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Importance of palm growth during immaturity and impact on yield at an early stage

Caliman J.P., Widodo R.H., Suyanto S., Tailliez B.. 2002. In : Poeloengan Zulkarnain (ed.), Guritno Purboyo (ed.), Darnoko D. (ed.), Buana Lalang (ed.), Purba Abdul Razak (ed.), Darmosarkoro W. (ed.), Sudharto Ps (ed.), Haryati Tri (ed.), Elisabeth Jenny (ed.), Siahaan Donald (ed.), Wahyono Teguh (ed.). Enhancing oil palm industry development through environmentally friendly technology : Proceedings of agriculture conference, 2002 International Oil Palm Conference, Nusa Dua, Bali, July 8 - 12 2002. Medan : IOPRI, p. 392-406. International Oil Palm Conference, 2002-07-08/2002-07-12, Bali (Indonésie).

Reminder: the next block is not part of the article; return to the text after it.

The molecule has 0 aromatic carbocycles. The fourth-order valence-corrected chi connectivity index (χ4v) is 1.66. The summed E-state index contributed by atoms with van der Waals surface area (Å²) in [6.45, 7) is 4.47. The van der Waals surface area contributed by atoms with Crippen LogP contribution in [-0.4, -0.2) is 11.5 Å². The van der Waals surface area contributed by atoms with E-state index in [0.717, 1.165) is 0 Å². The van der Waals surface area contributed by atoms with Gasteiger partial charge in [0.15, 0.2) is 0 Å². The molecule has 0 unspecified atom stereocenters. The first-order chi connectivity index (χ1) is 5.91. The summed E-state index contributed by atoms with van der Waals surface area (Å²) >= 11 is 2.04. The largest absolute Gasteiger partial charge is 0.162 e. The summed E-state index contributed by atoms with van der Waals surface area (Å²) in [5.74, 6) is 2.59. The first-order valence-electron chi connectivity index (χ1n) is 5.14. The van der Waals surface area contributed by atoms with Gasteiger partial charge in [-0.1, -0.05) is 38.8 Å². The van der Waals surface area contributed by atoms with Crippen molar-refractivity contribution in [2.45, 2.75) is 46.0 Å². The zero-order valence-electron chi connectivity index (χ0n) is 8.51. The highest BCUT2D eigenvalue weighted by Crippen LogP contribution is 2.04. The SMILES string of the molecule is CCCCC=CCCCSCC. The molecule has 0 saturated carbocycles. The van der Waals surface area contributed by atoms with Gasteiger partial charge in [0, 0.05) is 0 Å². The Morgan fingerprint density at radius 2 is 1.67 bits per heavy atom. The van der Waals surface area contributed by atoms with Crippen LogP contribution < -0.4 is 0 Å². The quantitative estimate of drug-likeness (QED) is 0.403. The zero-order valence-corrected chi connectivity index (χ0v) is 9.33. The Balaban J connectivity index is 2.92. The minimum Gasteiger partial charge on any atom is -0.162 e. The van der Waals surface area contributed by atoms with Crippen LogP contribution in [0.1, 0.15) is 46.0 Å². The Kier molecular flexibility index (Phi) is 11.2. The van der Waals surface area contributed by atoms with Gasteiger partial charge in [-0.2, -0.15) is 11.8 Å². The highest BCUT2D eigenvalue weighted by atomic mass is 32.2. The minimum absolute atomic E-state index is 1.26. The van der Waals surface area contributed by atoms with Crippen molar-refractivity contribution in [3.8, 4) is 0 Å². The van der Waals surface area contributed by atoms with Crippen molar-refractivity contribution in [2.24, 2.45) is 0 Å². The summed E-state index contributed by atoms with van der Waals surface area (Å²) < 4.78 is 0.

The period following oil palm planting is a difficult phase for plantation companies, as no income is obtained while expenses are still relatively high (fertilization and upkeep) and additional to the initial planting investment, i.e. land clearing, field preparation and planting itself. For maximum profitability of this commodity, agricultural practices have to reach a high standard, in order to reduce the length of the immature period and increase the level of the first yields in line with the genetic potential of the palms. An analysis of several field experiments in both Indonesia and the Ivory Coast (West Africa), has revealed the importance of young palm growth and development during the immature period as a key factor for improving precocity and yield levels during the first harvests. In Indonesia, a trial shows that optimum palm growth can improve the precocity of the palms by 2.5 months. Subsequently, yield levels are also significantly improved during the first two years of harvesting. A second trial also proves the importance of growth during the immature period for obtaining maximum yields at an early stage. In both experiments, the key factor appears to be nutritional. In these ecological situations, nitrogen and phosphorus are nutrients with a major impact. In West Africa (Ivory Coast), the importance of growth during the immature period and its relationship with future yields has also been proven in a trial studying specific agricultural practices. In this ecological situation, mineral nutrition aspects do not appear to be a main factor. The analysis shows that better yields are obtained when growth is optimum throughout the immature period, and not only at the end of immaturity. A specific statistical analysis on an estate scale in Indonesia backs these results. A Principal Components Analysis helped to identify the main factors related to yield performance: the nutritional level and subsequent vegetative growth. Based on these observations, recommendations are made for monitoring vegetative development in immature palms as a decision support system for plantation management. For that purpose, growth potential curves have to be drawn up for each planting material and ecological situation. (Résumé d'auteur)
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